unlikely to be correct.
- 1960-1980: attempt to discover general properties of rule systems
which we attribute to the faculty of language itself ... the initial
state ... in the hope that when we do that the residue that's left over
will be more simple and uniform. Crystalized in the Principles and Parameters approach.
Principles and Parameters
- According to this approach there aren't any rules and there
aren't any constructions.
- Rules are decomposed into ... invariant principles of the
language faculty which interact and yield the properties of
expressions. The constructions [N, V, NP, etc.] are held not to
exist. they're just taxonomic artifacts ... kind of like terrestrial mammal.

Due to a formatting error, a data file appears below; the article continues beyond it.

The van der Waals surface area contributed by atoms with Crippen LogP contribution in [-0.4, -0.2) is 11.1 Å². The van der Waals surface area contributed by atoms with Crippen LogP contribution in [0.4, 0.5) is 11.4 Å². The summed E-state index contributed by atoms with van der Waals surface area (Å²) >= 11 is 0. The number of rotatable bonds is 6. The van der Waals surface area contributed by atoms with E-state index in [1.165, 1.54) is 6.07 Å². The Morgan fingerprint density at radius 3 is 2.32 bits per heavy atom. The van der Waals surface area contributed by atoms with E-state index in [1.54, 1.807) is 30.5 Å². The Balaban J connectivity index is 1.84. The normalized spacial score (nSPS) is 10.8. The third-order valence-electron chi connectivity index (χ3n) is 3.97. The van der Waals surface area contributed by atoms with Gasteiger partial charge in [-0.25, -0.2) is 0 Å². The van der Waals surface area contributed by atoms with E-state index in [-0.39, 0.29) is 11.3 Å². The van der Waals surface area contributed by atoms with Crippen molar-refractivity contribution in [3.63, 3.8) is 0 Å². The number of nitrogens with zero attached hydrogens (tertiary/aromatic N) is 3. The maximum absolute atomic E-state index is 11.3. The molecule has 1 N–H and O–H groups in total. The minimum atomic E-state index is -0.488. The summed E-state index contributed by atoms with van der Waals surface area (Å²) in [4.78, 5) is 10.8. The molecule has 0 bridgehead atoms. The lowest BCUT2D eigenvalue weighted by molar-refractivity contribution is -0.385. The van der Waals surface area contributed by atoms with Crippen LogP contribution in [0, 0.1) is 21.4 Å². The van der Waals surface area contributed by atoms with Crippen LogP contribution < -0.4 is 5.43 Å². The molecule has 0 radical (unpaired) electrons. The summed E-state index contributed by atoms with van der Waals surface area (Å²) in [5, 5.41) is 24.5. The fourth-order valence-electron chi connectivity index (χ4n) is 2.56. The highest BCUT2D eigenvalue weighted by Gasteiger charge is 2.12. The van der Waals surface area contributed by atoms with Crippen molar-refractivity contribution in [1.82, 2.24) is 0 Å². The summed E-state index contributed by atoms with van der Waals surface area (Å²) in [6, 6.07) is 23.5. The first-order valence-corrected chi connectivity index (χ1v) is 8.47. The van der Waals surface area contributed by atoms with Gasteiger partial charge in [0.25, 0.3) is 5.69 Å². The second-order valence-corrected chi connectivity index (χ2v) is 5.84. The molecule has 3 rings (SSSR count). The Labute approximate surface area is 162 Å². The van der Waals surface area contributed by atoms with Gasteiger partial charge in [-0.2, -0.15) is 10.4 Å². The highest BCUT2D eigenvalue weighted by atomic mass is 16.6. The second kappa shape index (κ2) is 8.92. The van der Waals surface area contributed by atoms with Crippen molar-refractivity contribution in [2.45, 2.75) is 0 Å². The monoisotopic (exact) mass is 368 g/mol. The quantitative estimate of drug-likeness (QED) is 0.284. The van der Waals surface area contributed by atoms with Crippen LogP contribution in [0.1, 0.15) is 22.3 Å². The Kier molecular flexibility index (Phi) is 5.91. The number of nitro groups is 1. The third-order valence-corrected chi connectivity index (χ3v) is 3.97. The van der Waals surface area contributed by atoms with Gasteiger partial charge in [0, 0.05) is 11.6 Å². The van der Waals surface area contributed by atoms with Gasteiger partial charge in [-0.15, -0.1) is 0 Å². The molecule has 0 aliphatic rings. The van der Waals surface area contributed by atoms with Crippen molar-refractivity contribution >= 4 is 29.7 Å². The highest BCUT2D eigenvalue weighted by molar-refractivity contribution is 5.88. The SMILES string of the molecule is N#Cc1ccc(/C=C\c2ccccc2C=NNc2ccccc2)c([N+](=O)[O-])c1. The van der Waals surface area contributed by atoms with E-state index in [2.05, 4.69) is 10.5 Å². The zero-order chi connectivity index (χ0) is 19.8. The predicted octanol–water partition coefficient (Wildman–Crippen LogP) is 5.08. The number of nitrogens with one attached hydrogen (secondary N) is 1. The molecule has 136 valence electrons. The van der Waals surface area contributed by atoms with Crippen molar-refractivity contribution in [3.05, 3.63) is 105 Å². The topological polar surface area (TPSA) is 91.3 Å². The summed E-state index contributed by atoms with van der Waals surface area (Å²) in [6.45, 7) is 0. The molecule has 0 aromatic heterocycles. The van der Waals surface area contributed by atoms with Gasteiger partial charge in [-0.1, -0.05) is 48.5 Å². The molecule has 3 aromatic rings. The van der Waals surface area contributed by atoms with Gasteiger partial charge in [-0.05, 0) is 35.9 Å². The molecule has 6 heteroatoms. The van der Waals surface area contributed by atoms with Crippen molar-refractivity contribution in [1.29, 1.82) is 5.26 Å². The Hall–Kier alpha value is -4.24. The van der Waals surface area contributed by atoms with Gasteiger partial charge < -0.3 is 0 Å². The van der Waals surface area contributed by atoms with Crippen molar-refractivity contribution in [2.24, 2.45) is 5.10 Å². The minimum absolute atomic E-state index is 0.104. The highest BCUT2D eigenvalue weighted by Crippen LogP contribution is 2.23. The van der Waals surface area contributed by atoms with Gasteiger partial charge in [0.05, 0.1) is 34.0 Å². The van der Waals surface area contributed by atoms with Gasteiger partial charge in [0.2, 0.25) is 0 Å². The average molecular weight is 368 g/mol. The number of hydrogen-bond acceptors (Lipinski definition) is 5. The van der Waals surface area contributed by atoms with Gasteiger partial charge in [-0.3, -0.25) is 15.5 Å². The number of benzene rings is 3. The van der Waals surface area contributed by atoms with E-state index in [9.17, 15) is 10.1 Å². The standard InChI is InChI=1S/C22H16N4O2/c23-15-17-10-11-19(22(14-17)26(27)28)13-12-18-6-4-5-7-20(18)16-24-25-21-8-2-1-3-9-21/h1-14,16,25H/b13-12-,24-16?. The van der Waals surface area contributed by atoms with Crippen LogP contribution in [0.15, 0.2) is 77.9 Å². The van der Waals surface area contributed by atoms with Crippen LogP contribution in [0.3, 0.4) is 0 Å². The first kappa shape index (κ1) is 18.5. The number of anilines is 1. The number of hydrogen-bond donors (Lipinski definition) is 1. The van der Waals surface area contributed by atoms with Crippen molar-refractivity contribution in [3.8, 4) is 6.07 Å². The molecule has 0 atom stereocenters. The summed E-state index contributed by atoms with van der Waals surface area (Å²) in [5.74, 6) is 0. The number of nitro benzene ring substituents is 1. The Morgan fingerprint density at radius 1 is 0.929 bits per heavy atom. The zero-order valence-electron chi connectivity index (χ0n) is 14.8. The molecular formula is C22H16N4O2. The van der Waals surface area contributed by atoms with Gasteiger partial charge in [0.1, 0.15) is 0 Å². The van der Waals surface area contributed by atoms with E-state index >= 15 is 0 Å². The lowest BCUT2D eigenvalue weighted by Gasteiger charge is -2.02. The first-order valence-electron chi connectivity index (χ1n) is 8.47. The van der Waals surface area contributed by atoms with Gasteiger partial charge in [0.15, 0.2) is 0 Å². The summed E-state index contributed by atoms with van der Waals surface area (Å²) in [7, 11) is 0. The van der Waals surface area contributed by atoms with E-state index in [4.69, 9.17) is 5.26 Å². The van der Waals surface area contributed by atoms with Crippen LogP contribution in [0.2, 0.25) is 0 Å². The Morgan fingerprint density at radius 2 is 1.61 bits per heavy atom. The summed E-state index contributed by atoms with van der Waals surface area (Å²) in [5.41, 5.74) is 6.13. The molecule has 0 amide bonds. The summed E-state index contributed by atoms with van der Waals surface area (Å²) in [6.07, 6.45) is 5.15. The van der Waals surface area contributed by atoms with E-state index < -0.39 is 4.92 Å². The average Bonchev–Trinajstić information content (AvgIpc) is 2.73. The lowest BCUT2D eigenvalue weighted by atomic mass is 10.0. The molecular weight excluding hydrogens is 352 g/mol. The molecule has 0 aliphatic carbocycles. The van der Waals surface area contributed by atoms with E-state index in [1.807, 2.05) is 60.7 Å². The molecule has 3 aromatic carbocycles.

- Higginbotham's image: language is like ... a fixed network that
had a switchbox associated with it. The network is the universal
priciples. The switchbox is - a finite number of switches
that can be turned on and off -- those are the parameters. If you
set the switches one way you get Bantu. If you set them another
way you get Hungarian.
- Gives an outline of what could be a genuine theory of language
for the first time.
- modern generative grammar has sought to address certain concerns
that animated the tradition. In particular, the Cartesian idea
that the true distinction between humans and other creatures and
machines, is the ability to act in the manner that they took to be most
clearly illustrated in the ordinary use of language, though
characteristic of human action generally, that is without any finite
limits, influenced but not determined by internal states, appropriate
to situations but not caused by situations or internal states, hence
uncaused, coherent and evoking thoughts that the hearer might have
expressed, and so on.
- Generative grammar seeks to discover the mechanisms that are
used, therefore contributing to the study of how they're used in the